Mac Engel

June 28, 2014

TCU needs to follow SMU’s lead on beer sales

The sale of booze at Amon G. Carter would definitely help TCU’s bottom line.

The following has not happened frequently over the past decade, but in terms of reality, SMU is ahead of TCU. The suits at SMU are no longer lying to themselves, which is why the Ponies will be selling beer at home football games in 2014.

TCU has not been able to wrap its head around this growing trend in college athletics, which previously was considered a no-no.

“We sell beer and wine in our premium areas — which are inside — and this year we will have it in our premium areas outside,” TCU director of athletics Chris Del Conte told me this week. “Beyond that, it’s not something we have had a desire to do. At this point, we don’t have an appetite for it.”

“At this point” will eventually change, so just go ahead and do it now.

At a place such as TCU, which has an affiliation with the Disciples of Christ Church, the reasons not to openly sell beer are obvious — the church wants nothing to do with the perception of underage drinking.

Back in 1996, it was this school that sent out a university-wide memo that from this day forward all university-related material would read “TCU.” When ESPN or CNN would list a score on one of the crawls that read “Texas Christian University,” it was not uncommon for an employee to be asked to call one of those outlets to “correct them” and have it changed it to TCU.

If the church has any pretense that an affiliated university is not profiting off college kids who play sports to the delight of the masses, it is a fallacy.

Maybe in 1998, or even 2008, we could fool ourselves into believing we were watching a glorified Little League game. Now, we are all too aware — because of the prices involved to attend both football and men’s basketball games — that these Little League games are a step down from the pros in name only, and in the ability of the players themselves.

Most every other aspect feels like a professional event.

The NCAA has no universal alcohol sales policy, leaving the decision in the hands of individual schools. That’s why this process is slow — schools are watching others try before joining.

As much as I loathe that college sports has evolved into a billion-dollar business, losing its innocence along the way, for TCU to deny itself a six-figure revenue source seems only slightly hypocritical, and unnecessary.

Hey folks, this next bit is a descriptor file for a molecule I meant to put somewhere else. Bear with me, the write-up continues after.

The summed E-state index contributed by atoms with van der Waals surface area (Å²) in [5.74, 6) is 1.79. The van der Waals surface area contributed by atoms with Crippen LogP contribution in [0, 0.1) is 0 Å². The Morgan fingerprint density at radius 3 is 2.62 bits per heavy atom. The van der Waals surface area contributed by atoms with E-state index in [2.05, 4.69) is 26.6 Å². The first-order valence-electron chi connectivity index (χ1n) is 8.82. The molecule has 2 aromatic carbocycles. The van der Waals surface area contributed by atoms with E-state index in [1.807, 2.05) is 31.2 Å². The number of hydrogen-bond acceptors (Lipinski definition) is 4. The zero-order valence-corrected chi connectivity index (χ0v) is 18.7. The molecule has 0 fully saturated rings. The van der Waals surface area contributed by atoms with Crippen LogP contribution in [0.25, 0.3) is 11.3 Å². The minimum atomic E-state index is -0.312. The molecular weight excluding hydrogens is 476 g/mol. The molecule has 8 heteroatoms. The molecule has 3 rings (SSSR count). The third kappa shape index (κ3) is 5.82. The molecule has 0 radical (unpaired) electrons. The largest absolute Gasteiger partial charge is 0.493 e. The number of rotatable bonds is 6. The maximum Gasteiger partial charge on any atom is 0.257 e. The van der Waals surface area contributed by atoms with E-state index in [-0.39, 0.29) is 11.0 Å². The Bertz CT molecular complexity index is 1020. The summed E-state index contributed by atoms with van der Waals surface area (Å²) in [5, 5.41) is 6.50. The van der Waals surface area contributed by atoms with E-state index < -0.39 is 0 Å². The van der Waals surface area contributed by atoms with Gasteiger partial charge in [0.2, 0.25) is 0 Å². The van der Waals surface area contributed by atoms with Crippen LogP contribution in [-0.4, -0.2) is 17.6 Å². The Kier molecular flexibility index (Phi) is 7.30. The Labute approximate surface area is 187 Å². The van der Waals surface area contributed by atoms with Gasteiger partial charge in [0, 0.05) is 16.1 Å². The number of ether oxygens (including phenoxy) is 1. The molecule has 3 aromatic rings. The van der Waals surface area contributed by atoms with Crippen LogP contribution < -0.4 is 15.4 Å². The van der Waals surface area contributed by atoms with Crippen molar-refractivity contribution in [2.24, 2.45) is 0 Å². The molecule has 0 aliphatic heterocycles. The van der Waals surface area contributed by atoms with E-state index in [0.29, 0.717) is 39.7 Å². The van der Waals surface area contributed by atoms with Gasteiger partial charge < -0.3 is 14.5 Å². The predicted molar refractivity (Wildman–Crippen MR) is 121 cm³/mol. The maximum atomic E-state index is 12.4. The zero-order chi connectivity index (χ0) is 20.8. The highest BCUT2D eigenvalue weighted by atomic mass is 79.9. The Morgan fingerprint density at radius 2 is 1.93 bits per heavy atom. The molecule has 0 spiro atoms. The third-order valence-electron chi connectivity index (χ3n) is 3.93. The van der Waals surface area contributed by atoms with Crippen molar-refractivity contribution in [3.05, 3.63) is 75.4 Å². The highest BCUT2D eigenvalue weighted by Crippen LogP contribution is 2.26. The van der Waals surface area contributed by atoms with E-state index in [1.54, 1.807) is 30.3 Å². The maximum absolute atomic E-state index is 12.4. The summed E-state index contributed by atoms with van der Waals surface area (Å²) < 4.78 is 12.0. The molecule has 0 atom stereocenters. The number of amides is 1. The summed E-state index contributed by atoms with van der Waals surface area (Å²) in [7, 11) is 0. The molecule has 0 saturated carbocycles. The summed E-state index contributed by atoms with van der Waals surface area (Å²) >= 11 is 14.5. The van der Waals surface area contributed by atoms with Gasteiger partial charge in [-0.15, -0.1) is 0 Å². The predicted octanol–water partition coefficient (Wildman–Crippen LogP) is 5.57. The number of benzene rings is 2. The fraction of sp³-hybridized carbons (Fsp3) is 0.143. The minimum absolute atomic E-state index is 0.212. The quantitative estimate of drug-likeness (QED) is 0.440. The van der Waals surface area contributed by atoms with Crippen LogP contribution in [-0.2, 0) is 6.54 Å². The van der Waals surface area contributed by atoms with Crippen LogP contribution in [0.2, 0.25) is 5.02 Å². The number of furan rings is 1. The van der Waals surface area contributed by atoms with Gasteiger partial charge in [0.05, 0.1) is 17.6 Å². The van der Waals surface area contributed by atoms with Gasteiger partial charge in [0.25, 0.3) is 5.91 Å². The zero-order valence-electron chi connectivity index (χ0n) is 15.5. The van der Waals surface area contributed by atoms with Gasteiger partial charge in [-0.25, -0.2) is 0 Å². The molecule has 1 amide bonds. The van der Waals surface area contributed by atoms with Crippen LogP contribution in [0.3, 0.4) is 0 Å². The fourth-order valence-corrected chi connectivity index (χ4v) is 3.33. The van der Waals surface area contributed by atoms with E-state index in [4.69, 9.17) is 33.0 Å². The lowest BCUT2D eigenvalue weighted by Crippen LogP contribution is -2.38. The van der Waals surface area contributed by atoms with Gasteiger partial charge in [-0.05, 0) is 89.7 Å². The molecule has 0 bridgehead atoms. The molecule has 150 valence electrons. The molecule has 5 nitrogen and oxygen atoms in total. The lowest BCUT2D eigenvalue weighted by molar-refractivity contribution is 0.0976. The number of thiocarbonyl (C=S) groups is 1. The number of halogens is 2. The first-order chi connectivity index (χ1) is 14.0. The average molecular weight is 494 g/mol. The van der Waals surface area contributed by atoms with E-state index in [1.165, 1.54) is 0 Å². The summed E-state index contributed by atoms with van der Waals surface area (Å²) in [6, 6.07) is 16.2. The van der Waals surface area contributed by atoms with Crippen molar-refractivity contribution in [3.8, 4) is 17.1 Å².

Everything else is for sale, so why not a Shiner? It may even help in keeping fans in their seats in the stadium rather than the parking lot.

TCU fans were enraged at the new parking schemes, price structures and seat reassignments after renovations were made at Amon G. Carter Stadium. They were so mad they bought season tickets, paid for parking and attended games. People get mad, and then get over it.

SMU began its process back in January with beer sales at home men’s basketball games. Reportedly, the school netted six figures from the “trial run.”

West Virginia started selling beer at home football games in 2011, and, according to USA Today has since reported it has seen fewer incidents of bad behavior and binge drinking in the parking lots. Whether those self reports were honest is another matter.

Minnesota is doing it, as are Louisville, UTEP, Houston, etc. One of the first moves new athletic director Steve Patterson made when he was hired at Texas was to allow beer and wine sales at selected events, including men’s and women’s basketball. Football is coming, too.

These moves have been sold as “test periods” or “trial runs,” but since when are such decisions ever reversed?

As the costs of operating an athletic department rise, especially if any additional athlete-student expenses are allowed by the NCAA, administrators such as Del Conte need more cash to plug in the holes.

There is no pleasant way to do this other than to just do it, and deal with the risks involved in terms of public perception and the chance of something going wrong.

SMU issues a wristband that allows three beers to be purchased per patron for a singular event. There are other preventive measures, which some people inevitably will successfully outmaneuver.

Administrators such as Del Conte are already fully aware that patrons smuggle booze into games; that one of the primary reasons it is so hard to entice ticket holders to remain in their seats as opposed to the parking lots and the tailgates is the open consumption of alcohol.

Administrators such as Del Conte are already fully aware they are losing fans to the comfort and ease of living rooms, and HDTV.

Administrators such as Del Conte need reasons for fans to attend, and watch the games.

These are the realities, which SMU has accepted and signed off on with the sale of beer at its home games.

TCU has no appetite for open beer sales now, but it will.

Line of the Week

4Players from Texas selected in Thursday’s NBA Draft — Marcus Smart, Julius Randle, Jordan Clarkson and Cory Jefferson.

Only one attended a university in Texas — Jefferson at Baylor.

Baylor would have had two draft picks had Isaiah Austin not been forced to retire because he was recently diagnosed with Marfan syndrome. Austin was selected by the NBA, and has been told he will have a job with the league, and Baylor coach Scott Drew has offered him a job as well on his staff.

It would be really nice if more of these players stayed in state.


The 2014-15 NBA rookie of the year will be Julius Randle.

Provided his injured foot has healed, he should get plenty of minutes and shots with the Lakers, even with Kobe Bryant’s ball-hogging.

Randle might not be the best player to come from the NBA Draft, but he has the most NBA-ready game. He can hit face-up jumpers, and has a back-to-the-basket moves. He should be a 12-point, 7.5-rebound guy as a rookie.

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